Studies over the years have shown that treating women diagnosed with early breast cancer with chemotherapy after surgery, has significant results in their overall survival. Chemotherapy however can negatively affect patients’ overall health and quality of life in the long term. The EORTC MINDACT study sought to investigate whether women diagnosed with early breast cancer that hasn’t spread beyond the breast and/or the nearby lymph nodes (masses of tissue that help the body to fight disease), could be spared chemotherapy treatment after surgery, without affecting their overall survival rate.
This led to the development of a test, called MammaPrint® which examines the profile of 70 different genes and determines which patients bear genomic low risk and can therefore avoid chemotherapy. This was the first effective tool of its kind in assessing the prognosis of these patients.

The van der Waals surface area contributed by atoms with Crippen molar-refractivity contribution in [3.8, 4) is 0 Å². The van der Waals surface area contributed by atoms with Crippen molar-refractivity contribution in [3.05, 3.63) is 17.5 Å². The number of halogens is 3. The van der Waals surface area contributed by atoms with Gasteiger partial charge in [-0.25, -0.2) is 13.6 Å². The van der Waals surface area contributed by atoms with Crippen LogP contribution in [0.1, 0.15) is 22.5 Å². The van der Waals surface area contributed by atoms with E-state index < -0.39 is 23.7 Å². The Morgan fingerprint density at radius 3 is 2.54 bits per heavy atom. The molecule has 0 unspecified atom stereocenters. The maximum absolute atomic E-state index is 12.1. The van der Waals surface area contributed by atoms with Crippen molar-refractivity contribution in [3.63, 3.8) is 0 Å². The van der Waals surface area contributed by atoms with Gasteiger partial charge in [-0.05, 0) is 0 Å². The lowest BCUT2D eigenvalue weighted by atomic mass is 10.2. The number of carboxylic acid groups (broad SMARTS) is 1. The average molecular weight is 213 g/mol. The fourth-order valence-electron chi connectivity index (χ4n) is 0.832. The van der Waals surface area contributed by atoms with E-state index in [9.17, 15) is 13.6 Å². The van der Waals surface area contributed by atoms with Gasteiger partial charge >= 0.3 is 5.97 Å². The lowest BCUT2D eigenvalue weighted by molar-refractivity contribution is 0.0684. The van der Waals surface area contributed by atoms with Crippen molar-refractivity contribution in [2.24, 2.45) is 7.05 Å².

The study found that 94.7% of women who were identified as genomic low risk using the 70 gene signature test, and therefore did not receive chemotherapy, were free of disease 5 years later.
Long-term monitoring of these patients at 8.7 years confirmed the initial trial results and found that 95.1% were free of disease and free of metastasis (disease spread) after 5 years. The EORTC MINDACT trial has proven instrumental in reducing treatment where possible and paving the way towards optimised care and quality of life for patients.
Study coordinator: Prof. Fatima Cardoso